Just as there are several types of cholesterol, there are also many different kinds of drugs that either lower low-density lipoprotein (LDL) cholesterol or raise high-density lipoprotein (HDL) cholesterol. Your doctor can help determine which class of medication is right for you. You should talk to your doctor about any other medications you’re currently taking, as they may interact negatively with high cholesterol drugs.

Once prescribed, it’s important to take your medication exactly as directed and talk to your physician right away about any unpleasant side effects. Although cholesterol drugs can be very effective, for best results, you should also adopt a healthy lifestyle that includes a heart-healthy diet and regular exercise.

Statins

Also known as HMG-CoA reductase inhibitors, statins slow down your body’s production of cholesterol and help eliminate excess cholesterol from your arteries. While they are used primarily to lower LDL cholesterol—the bad stuff—they may also slightly improve blood levels of triglycerides and high-density lipoprotein HDL cholesterol. Examples of statins include:

  • Atorvastatin (Lipitor)
  • Fluvastatin (Lescol)
  • Lovastatin (Altoprev, Mevacor)
  • Pravastatin (Pravachol)
  • Rosuvastatin Calcium (Crestor)
  • Simvastatin (Zocor)

You should avoid taking statins if you have liver disease or if you are pregnant. Do not drink grapefruit juice while on this medication.

Side effects of statins include:

  • Constipation
  • Diarrhea
  • Dizziness
  • Gas
  • Headache
  • Upset stomach
  • Muscle pain

Combination Statins

Some statin medications also include an adjunct drug to help lower triglycerides or boost HDL cholesterol. Those include:

  • Atorvastatin with amlodipine (Caduet)
  • Lovastatin with niacin (Advicor)
  • Simvastatin with ezetimibe (Vytorin)

You should not take Vytorin or Advicor if you are pregnant or breastfeeding. Avoid taking Vytorin if you have liver disease. As with statins, do not drink grapefruit juice while taking this medication.

Side effects may include:

  • Headache
  • Upset stomach
  • Redness or flushing

Bile-Acid-Binding Resins

Also called bile acid sequestrants, resins help the body dispose of LDL cholesterol. Your body uses cholesterol to create bile, which is used in the digestive process. As the name suggests, this class of drugs binds to bile so that it can’t be used during digestion. The body responds by making even more bile, which requires more cholesterol. The more bile it makes, the more cholesterol the body uses, thereby lowering the amount of cholesterol in your bloodstream. People with liver or gallbladder problems should avoid using these medications. Examples of bile-acid-binding resins include:

  • Cholestyramine (Locholest, Locholest Light, Prevalite, Questran, Questran Light,)
  • Colesevelam Hcl (WelChol)
  • Colestipol (Colestid)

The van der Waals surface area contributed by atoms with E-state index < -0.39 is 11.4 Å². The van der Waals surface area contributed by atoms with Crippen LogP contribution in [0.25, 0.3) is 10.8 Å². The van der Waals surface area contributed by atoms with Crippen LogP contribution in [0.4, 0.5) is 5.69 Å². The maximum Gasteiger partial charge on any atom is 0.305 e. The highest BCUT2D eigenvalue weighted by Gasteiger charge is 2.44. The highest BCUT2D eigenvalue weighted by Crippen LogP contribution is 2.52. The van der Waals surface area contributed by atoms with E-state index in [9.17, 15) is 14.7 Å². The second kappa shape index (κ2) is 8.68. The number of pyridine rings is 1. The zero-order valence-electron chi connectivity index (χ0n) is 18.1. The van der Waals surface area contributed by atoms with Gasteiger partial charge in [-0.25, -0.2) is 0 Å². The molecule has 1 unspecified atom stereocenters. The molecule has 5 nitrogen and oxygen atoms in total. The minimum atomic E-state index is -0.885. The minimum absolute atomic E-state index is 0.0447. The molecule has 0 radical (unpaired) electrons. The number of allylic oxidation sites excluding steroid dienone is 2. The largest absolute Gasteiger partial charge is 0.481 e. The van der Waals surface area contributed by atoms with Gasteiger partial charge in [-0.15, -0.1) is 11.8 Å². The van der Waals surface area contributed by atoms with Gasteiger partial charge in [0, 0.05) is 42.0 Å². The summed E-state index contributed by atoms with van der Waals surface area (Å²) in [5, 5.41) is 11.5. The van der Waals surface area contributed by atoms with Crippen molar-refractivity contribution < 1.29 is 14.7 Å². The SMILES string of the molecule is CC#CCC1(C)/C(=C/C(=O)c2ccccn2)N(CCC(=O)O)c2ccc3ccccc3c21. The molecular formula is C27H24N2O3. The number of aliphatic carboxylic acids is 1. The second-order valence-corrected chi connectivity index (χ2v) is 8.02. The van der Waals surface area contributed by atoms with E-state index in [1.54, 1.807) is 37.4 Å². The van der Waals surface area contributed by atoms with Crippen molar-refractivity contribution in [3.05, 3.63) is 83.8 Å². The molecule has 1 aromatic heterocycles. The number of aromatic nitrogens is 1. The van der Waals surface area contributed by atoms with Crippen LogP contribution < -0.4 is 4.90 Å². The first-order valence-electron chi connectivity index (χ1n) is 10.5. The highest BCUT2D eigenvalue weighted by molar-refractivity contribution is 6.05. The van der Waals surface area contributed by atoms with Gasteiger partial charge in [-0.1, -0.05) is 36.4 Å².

Side effects may include:

  • Constipation
  • Gas
  • Heartburn
  • Indigestion
  • Nausea

Selective Cholesterol Absorption Inhibitors

Selective cholesterol absorption inhibitors help lower LDL cholesterol by preventing its absorption by the intestines. They may have a modest effect on boosting HDL as well. People with liver disease should not take this type of medication. An example of this type of cholesterol drug:

  • Ezetimibe (Zetia)

Side effects may include:

  • Stomach pain
  • Fatigue
  • Joint pain
  • Diarrhea
  • Dizziness
  • Headache
  • Sore throat
  • Runny nose
  • Sneezing

Fibrates 

Used alone or in combination with other drugs, fibrates work by lowering triglycerides and, in some cases, raising “good” HDL cholesterol. People with kidney problems, gallbladder disease, or liver disease should not use fibrates. Examples of fibrates include:

  • Clofibrate (Atromid-S)
  • Gemfibrozil (Lopid)
  • Fenofibrate (Antara, Lofibra, Tricor, and Triglide)

Side effects may include:

  • Constipation
  • Diarrhea
  • Dizziness
  • Headache
  • Stomach pain

Note: When taken with a statin, fibrates may increase the chance of muscle problems.

Omega-3 Fatty Acid (Fish Oil)

A prescription-strength fish oil (omega-3 fatty acid) called Lovaza is FDA-approved for the treatment of very high blood triglycerides (above 500 ml/dL). Omega-3 fatty acids are also available as supplements, but in lower doses.

Side effects may include:

  • Back pain
  • Burping
  • Flu-like symptoms
  • Taste changes
  • Upset stomach
  • Skin rash
  • Increased risk of infections

Niacin (Nicotinic acid)

Prescription-strength niacin—also known as vitamin B3—helps improve cholesterol by boosting HDL and lowering LDL and triglycerides. When used in combination with statins, niacin could raise HDL levels by 50 percent or more. Although you can buy niacin without a prescription, over-the-counter doses are not effective in treating high cholesterol. Examples of prescription-strength niacin include:

  • Niacor
  • Niaspan
  • Slo-Niacin

Because side effects may occur, do not take high doses of niacin without a prescription from your physician. Niacin may increase blood glucose levels in diabetics.

Side effects may include:

  • Flushing
  • Headache
  • Itching
  • Tingling sensation in extremities
  • Upset stomach